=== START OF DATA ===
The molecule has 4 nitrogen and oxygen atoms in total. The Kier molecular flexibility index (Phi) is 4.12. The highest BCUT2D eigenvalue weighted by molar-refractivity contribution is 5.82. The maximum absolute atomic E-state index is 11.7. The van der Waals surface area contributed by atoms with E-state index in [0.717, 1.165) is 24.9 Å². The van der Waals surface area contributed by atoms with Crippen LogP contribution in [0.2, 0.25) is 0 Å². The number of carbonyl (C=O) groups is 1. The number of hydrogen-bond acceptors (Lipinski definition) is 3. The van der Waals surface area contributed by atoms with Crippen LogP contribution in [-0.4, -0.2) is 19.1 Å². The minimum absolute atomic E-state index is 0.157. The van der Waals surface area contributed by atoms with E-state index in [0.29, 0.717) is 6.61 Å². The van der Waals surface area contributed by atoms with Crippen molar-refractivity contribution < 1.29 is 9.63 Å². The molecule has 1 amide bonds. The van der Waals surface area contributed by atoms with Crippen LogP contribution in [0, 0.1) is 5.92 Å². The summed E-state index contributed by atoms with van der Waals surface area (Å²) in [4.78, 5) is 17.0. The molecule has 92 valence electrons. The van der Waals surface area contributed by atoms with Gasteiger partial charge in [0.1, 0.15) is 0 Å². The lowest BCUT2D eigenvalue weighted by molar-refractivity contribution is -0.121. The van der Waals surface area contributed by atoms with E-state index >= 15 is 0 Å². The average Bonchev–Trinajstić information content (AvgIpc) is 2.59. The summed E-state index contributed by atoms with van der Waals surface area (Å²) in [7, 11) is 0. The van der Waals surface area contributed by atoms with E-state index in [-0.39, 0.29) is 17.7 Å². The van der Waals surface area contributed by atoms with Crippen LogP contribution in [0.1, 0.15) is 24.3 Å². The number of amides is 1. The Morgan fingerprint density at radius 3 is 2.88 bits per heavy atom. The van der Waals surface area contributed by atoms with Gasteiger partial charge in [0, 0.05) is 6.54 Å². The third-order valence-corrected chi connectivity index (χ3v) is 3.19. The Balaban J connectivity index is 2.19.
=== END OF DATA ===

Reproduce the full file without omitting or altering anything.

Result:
The molecule has 4 nitrogen and oxygen atoms in total. The Kier molecular flexibility index (Phi) is 4.12. The highest BCUT2D eigenvalue weighted by molar-refractivity contribution is 5.82. The maximum absolute atomic E-state index is 11.7. The van der Waals surface area contributed by atoms with E-state index in [0.717, 1.165) is 24.9 Å². The van der Waals surface area contributed by atoms with Crippen LogP contribution in [0.2, 0.25) is 0 Å². The number of carbonyl (C=O) groups is 1. The number of hydrogen-bond acceptors (Lipinski definition) is 3. The van der Waals surface area contributed by atoms with Crippen LogP contribution in [-0.4, -0.2) is 19.1 Å². The minimum absolute atomic E-state index is 0.157. The van der Waals surface area contributed by atoms with E-state index in [0.29, 0.717) is 6.61 Å². The van der Waals surface area contributed by atoms with Crippen molar-refractivity contribution < 1.29 is 9.63 Å². The molecule has 1 amide bonds. The van der Waals surface area contributed by atoms with Crippen LogP contribution in [0, 0.1) is 5.92 Å². The summed E-state index contributed by atoms with van der Waals surface area (Å²) in [4.78, 5) is 17.0. The molecule has 92 valence electrons. The van der Waals surface area contributed by atoms with Gasteiger partial charge in [0.1, 0.15) is 0 Å². The lowest BCUT2D eigenvalue weighted by molar-refractivity contribution is -0.121. The van der Waals surface area contributed by atoms with E-state index >= 15 is 0 Å². The average Bonchev–Trinajstić information content (AvgIpc) is 2.59. The summed E-state index contributed by atoms with van der Waals surface area (Å²) in [7, 11) is 0. The van der Waals surface area contributed by atoms with E-state index in [-0.39, 0.29) is 17.7 Å². The van der Waals surface area contributed by atoms with Crippen LogP contribution in [0.1, 0.15) is 24.3 Å². The number of amides is 1. The Morgan fingerprint density at radius 3 is 2.88 bits per heavy atom. The van der Waals surface area contributed by atoms with Gasteiger partial charge in [0, 0.05) is 6.54 Å². The third-order valence-corrected chi connectivity index (χ3v) is 3.19. The Balaban J connectivity index is 2.19.